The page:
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Visit Germany without leaving Indiana
Oldenburg retains its German heritage. Street names end with strasse, the German appellation for street, and many of the homes are still known by the names of their original owners.

Little more than a dot in the softly rolling landscape of Southeastern Indiana, Oldenburg, known as the Village of Spires because of its soaring church towers, is the perfect place for a taste of Germany this holiday season.

The village, remarkable for its early 19th century charm, clean streets and handsome homes and businesses (80 of Oldenburg's 115 homes were built before the 20th century began and the entire village is on National Register of Historic Places), celebrates the Christmas season during the 8th annual Holiday Under the Spires on Dec. 4. Visitors can enjoy horse drawn trolley rides, visits with Santa, musical performances, a Jingle Bell Jog and Elf Fun during the day-long festivities.

But even more, they can enjoy the flavor of a small German village, more than 170 years old, tucked away in rural Indiana.

Founded in 1837 by two German speculators who decided to name the village after their home region -- the province of Oldenburg in Northern Germany, the village retains its German heritage. Street names end with strasse, the German appellation for street, and many of the homes are still known by the names of their original owners.

The Herman House, built in 1870 and accented with an ornate, pressed-metal cornice, is on Perlenstrasse. Waechter's Cradle Shop, built around 1840 by wheelwright Eberhard Waechter, who made wheat cradles and spinning wheels, is on Wasserstrasse. And the Scheper Store/Farmers and Merchants Bank/Sisters of St. Francis Residence, circa 1855, belonged to Frank Scheper and functioned as a general store, saloon, hotel and bank and is located on Hauptstrasse.

Gaily painted fire hydrants show the faces of the original owners whose homes they front and area businesses have names such as Schwestern (German for sisters) Gallery featuring the work of local artists and the Brau Haus, a restaurant serving Oldenburg's Lieblingsgeruchte (favorites) such as fresh bratwurst with sauerkraut on rye served with German potato salad and vorspeisen (appetizers) like sauerkraut balls with Dusseldorf mustard.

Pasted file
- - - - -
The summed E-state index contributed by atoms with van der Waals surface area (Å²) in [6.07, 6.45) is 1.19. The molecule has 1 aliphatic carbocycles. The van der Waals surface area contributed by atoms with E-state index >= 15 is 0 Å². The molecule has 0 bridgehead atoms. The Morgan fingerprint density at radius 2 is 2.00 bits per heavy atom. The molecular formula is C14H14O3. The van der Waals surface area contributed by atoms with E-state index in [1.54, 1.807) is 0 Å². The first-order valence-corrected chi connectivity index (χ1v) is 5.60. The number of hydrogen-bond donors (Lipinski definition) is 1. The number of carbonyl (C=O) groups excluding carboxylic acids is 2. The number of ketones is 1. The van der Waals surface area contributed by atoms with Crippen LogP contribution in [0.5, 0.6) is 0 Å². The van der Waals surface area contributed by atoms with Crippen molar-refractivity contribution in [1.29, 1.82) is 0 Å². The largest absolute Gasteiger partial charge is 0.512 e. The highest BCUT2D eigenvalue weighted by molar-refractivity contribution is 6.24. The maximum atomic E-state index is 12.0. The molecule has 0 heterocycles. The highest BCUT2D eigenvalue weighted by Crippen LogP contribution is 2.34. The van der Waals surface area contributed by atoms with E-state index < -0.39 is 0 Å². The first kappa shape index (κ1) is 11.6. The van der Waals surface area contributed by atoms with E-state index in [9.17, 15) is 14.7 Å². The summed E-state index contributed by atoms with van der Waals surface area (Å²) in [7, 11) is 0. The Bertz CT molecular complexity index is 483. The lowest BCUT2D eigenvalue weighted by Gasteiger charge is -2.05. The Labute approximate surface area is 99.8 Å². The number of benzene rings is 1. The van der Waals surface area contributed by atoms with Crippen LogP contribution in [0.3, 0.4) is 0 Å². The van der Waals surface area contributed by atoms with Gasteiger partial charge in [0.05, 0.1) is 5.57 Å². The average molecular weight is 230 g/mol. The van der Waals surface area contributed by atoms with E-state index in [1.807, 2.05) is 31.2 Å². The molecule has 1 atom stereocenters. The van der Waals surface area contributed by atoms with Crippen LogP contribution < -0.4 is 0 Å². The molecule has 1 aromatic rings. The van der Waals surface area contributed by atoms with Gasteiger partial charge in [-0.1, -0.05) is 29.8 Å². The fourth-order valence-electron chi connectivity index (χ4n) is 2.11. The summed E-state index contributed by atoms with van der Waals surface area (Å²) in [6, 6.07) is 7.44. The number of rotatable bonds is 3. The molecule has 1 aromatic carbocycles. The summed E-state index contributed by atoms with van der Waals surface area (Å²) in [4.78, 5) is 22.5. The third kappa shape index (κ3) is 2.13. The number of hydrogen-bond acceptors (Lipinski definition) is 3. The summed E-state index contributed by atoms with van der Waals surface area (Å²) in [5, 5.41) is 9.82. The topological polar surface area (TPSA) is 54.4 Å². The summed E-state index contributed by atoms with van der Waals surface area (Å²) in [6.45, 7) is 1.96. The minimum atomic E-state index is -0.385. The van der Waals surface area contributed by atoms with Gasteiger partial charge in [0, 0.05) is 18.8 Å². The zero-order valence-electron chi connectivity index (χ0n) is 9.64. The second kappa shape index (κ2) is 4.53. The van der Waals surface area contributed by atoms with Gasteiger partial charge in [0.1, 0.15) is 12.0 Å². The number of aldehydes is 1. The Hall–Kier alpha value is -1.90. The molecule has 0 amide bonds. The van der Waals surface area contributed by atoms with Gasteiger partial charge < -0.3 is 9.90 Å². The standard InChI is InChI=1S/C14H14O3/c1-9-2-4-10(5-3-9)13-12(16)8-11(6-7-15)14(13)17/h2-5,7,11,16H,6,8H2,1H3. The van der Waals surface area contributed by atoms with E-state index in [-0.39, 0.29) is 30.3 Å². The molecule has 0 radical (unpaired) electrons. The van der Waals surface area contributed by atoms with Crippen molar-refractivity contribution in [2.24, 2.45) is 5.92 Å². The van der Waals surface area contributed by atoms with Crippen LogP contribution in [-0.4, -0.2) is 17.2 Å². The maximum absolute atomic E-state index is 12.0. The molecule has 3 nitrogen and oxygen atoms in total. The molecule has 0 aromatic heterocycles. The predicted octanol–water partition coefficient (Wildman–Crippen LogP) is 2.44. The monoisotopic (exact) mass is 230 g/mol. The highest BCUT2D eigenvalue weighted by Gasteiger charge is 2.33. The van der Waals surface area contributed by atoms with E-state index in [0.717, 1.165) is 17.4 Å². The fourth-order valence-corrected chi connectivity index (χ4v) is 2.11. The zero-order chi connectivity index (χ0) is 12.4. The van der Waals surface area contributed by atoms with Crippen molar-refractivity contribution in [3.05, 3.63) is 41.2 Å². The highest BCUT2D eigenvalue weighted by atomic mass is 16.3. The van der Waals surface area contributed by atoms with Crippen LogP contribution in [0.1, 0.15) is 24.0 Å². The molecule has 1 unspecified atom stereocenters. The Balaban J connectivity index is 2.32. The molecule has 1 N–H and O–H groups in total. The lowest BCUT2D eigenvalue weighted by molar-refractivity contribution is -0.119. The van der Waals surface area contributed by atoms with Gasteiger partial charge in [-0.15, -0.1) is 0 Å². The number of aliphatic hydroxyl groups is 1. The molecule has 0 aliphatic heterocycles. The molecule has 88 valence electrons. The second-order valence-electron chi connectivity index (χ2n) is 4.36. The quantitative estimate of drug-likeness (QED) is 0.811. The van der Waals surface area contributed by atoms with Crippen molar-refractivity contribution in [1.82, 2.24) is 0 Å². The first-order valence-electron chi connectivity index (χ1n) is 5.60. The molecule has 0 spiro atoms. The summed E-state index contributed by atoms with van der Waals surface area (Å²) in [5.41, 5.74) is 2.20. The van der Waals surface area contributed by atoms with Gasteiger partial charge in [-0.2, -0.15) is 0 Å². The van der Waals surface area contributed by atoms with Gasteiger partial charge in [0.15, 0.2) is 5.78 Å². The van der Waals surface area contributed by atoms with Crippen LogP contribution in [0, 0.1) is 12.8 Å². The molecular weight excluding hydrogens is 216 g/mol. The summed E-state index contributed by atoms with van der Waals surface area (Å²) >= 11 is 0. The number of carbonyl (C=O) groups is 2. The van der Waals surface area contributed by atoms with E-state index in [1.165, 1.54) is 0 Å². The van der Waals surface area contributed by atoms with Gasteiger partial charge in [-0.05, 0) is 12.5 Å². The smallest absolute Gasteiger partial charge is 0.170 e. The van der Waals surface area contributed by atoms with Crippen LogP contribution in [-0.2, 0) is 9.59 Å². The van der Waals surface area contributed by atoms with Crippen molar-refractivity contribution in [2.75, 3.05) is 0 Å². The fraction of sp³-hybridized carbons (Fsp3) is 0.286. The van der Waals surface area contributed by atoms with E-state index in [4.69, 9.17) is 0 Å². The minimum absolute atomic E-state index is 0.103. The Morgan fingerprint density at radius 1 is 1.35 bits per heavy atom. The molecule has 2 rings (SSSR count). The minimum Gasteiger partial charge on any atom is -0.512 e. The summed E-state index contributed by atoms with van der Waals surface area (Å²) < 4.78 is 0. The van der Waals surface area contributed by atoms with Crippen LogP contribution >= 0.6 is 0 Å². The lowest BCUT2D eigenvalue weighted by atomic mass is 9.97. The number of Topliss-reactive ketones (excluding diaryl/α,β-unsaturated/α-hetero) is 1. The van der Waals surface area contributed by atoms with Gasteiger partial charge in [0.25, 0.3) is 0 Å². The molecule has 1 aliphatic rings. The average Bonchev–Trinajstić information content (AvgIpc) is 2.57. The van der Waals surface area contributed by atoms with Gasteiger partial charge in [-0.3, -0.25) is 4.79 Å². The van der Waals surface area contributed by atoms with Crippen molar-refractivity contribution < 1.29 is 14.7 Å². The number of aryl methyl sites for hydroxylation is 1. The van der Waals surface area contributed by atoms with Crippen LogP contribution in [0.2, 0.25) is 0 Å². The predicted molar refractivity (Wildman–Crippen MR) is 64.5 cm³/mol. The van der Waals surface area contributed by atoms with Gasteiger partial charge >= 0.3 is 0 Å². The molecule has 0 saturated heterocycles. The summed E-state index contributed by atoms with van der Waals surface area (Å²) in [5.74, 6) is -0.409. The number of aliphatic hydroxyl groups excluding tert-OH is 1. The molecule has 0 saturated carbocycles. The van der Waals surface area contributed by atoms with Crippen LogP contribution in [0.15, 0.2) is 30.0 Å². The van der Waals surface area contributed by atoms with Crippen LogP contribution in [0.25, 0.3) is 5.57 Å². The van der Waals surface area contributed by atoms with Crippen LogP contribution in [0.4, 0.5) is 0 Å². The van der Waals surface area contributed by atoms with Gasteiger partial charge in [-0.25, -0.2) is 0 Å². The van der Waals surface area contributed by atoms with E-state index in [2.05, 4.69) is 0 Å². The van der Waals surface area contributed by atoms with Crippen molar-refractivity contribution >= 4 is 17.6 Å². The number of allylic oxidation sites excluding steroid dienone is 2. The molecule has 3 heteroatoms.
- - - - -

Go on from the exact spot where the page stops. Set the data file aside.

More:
Not long after the land speculators named the town, Germans from nearby Cincinnati, Ohio, bought land and erected a log cabin Catholic Church. In 1844, Father Franz Joseph Rudolph became pastor of Oldenburg and he asked Mother Teresa Hackelmeirer to establish the Holy Family Church, the Franciscan Monastery and Immaculate Conception Convent and Academy.

As the town grew, so did the churches and new solid structures with soaring spires began to dominate the village's skyline.

Today, driving south on Ind. 229, which curves as it winds its way into Oldenburg, the view seems reminiscent of the Swiss alps -- cows wander snow-covered pastures and in the distance, the Victorian Romanesque and Baroque-style Francescan chapels and churches are seen topped with a variety of peaks, a rare Zwiebelturum or onion dome and Gothic peak among others.

Oldenburg is proud of its history and there are several walking tours, including "A Franciscan Adventure," which meanders through the complex of buildings belonging to the Sister of St. Francis of Oldenburg, who first came here in 1851.

The grounds include a 300-acre farm (monasteries used to be self sustaining with dairy cows, carpentry shops and crops), the Immaculate Conception Chapel built in 1889 with a 161-tower and belfry, stone grotto with hedges in front spelling the Latin word for peace, Our Lady of Fatima Shrine and the Oldenburg Academy, which opened in 1852 as a boarding school for girls though it's now co-ed.

Then there's a walking tour of the village where some 600 residents live. A brochure highlights what to look for on the tour including such details as the stained glass windows at the Convent Chapel, the tin façade of the 1861 Hackman-Munchel Store - the largest secular building in town. Caspel Gaupel, a 19th century master tinsmith added that touch in 1899. His work can be seen on other buildings in the village as well.

Other architectural touches to look for include the engraved sun and moon and initials I.H.E.H. on the Huegel House's stone lintel. The initials belong to the original owners who built the house in 1845. The moon and sun mean that this tavern and inn was open day and night.

Though much of Oldenburg's population still has Germanic routes, the dominate menu item on the town's two best known restaurants -- the Brau Haus and Wagner's Village Inn -- is pan fried chicken and gravy.

"We serve our brats and metts (smoked sausage) with homemade sauerkraut that a man up the street makes for us and that we keep in a big ceramic crock that was sent over from Germany," says Betsy McCray, the daytime bartender at Wagner's, which is located in a historic red brick building. "But we're noted as having the best fried chicken in Southern Indiana."

According to McCray, what makes their chicken so good is not the recipe but the cooking method.

"We use the same cast iron pan to fry our chicken that we've used for years," she says. "It hasn't been cleaned since 1988, just scrapped and seasoned, the way a good iron skillet should be maintained. We also make pan gravy for our mashed potatoes and we fry our chicken in lard which gives it that great flavor."

 

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